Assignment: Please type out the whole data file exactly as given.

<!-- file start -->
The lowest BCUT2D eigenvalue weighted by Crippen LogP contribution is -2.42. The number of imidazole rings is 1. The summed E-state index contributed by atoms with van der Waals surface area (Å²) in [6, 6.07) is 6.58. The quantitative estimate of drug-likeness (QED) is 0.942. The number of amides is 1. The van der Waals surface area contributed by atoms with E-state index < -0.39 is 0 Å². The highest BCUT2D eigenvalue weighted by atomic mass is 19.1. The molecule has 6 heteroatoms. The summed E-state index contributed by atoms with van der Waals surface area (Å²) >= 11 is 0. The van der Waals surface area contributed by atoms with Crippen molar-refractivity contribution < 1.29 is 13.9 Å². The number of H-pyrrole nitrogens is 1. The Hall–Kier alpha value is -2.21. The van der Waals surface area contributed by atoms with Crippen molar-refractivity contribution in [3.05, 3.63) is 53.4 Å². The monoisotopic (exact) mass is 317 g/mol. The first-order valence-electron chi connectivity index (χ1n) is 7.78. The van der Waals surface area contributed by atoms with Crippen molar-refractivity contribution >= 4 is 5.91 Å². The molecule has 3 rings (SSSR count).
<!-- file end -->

The lowest BCUT2D eigenvalue weighted by Crippen LogP contribution is -2.42. The number of imidazole rings is 1. The summed E-state index contributed by atoms with van der Waals surface area (Å²) in [6, 6.07) is 6.58. The quantitative estimate of drug-likeness (QED) is 0.942. The number of amides is 1. The van der Waals surface area contributed by atoms with E-state index < -0.39 is 0 Å². The highest BCUT2D eigenvalue weighted by atomic mass is 19.1. The molecule has 6 heteroatoms. The summed E-state index contributed by atoms with van der Waals surface area (Å²) >= 11 is 0. The van der Waals surface area contributed by atoms with Crippen molar-refractivity contribution < 1.29 is 13.9 Å². The number of H-pyrrole nitrogens is 1. The Hall–Kier alpha value is -2.21. The van der Waals surface area contributed by atoms with Crippen molar-refractivity contribution in [3.05, 3.63) is 53.4 Å². The monoisotopic (exact) mass is 317 g/mol. The first-order valence-electron chi connectivity index (χ1n) is 7.78. The van der Waals surface area contributed by atoms with Crippen molar-refractivity contribution >= 4 is 5.91 Å². The molecule has 3 rings (SSSR count).